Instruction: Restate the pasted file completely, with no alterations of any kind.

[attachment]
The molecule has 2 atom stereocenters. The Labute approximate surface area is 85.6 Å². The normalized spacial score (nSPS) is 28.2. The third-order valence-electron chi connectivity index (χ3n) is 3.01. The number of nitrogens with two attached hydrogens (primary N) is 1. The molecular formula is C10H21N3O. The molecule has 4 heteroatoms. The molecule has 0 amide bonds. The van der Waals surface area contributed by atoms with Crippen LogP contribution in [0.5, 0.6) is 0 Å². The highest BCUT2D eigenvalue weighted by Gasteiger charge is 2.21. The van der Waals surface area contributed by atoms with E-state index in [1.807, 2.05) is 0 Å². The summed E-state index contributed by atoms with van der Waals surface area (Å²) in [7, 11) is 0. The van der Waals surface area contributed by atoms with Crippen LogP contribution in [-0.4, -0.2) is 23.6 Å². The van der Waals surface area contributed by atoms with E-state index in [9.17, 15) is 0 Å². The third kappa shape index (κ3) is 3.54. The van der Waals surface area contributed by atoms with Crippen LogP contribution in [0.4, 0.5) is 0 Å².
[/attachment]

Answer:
The molecule has 2 atom stereocenters. The Labute approximate surface area is 85.6 Å². The normalized spacial score (nSPS) is 28.2. The third-order valence-electron chi connectivity index (χ3n) is 3.01. The number of nitrogens with two attached hydrogens (primary N) is 1. The molecular formula is C10H21N3O. The molecule has 4 heteroatoms. The molecule has 0 amide bonds. The van der Waals surface area contributed by atoms with Crippen LogP contribution in [0.5, 0.6) is 0 Å². The highest BCUT2D eigenvalue weighted by Gasteiger charge is 2.21. The van der Waals surface area contributed by atoms with E-state index in [1.807, 2.05) is 0 Å². The summed E-state index contributed by atoms with van der Waals surface area (Å²) in [7, 11) is 0. The van der Waals surface area contributed by atoms with Crippen LogP contribution in [-0.4, -0.2) is 23.6 Å². The van der Waals surface area contributed by atoms with E-state index in [9.17, 15) is 0 Å². The third kappa shape index (κ3) is 3.54. The van der Waals surface area contributed by atoms with Crippen LogP contribution in [0.4, 0.5) is 0 Å².